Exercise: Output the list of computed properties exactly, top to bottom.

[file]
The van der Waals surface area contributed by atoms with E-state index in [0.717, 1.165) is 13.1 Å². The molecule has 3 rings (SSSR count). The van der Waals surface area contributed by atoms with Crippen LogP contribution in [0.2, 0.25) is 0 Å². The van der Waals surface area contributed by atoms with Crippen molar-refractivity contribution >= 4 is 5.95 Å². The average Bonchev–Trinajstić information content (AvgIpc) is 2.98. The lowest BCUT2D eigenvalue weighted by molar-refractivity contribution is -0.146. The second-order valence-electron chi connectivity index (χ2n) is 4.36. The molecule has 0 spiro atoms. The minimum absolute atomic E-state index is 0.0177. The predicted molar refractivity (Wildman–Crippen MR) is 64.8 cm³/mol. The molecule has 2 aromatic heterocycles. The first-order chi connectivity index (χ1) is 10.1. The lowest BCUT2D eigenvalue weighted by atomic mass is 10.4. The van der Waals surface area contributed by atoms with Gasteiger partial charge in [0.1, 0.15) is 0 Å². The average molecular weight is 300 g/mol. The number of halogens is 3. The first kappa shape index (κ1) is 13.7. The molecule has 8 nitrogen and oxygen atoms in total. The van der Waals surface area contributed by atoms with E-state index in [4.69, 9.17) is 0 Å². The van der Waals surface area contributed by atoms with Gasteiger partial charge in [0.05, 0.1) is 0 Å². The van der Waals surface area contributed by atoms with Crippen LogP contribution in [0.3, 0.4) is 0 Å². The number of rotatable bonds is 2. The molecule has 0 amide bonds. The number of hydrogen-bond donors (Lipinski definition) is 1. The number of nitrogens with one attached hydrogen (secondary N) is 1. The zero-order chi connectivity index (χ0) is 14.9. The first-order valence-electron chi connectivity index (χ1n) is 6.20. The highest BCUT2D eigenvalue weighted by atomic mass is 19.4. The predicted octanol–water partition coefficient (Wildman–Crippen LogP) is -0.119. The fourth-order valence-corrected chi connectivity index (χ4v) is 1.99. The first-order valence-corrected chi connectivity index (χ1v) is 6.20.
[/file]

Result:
The van der Waals surface area contributed by atoms with E-state index in [0.717, 1.165) is 13.1 Å². The molecule has 3 rings (SSSR count). The van der Waals surface area contributed by atoms with Crippen LogP contribution in [0.2, 0.25) is 0 Å². The van der Waals surface area contributed by atoms with Crippen molar-refractivity contribution >= 4 is 5.95 Å². The average Bonchev–Trinajstić information content (AvgIpc) is 2.98. The lowest BCUT2D eigenvalue weighted by molar-refractivity contribution is -0.146. The second-order valence-electron chi connectivity index (χ2n) is 4.36. The molecule has 0 spiro atoms. The minimum absolute atomic E-state index is 0.0177. The predicted molar refractivity (Wildman–Crippen MR) is 64.8 cm³/mol. The molecule has 2 aromatic heterocycles. The first-order chi connectivity index (χ1) is 10.1. The lowest BCUT2D eigenvalue weighted by atomic mass is 10.4. The van der Waals surface area contributed by atoms with Gasteiger partial charge in [0.1, 0.15) is 0 Å². The average molecular weight is 300 g/mol. The number of halogens is 3. The first kappa shape index (κ1) is 13.7. The molecule has 8 nitrogen and oxygen atoms in total. The van der Waals surface area contributed by atoms with E-state index in [4.69, 9.17) is 0 Å². The van der Waals surface area contributed by atoms with Gasteiger partial charge in [0.05, 0.1) is 0 Å². The van der Waals surface area contributed by atoms with Crippen LogP contribution in [0.3, 0.4) is 0 Å². The number of rotatable bonds is 2. The molecule has 0 amide bonds. The number of hydrogen-bond donors (Lipinski definition) is 1. The number of nitrogens with one attached hydrogen (secondary N) is 1. The zero-order chi connectivity index (χ0) is 14.9. The first-order valence-electron chi connectivity index (χ1n) is 6.20. The highest BCUT2D eigenvalue weighted by atomic mass is 19.4. The predicted octanol–water partition coefficient (Wildman–Crippen LogP) is -0.119. The fourth-order valence-corrected chi connectivity index (χ4v) is 1.99. The first-order valence-corrected chi connectivity index (χ1v) is 6.20.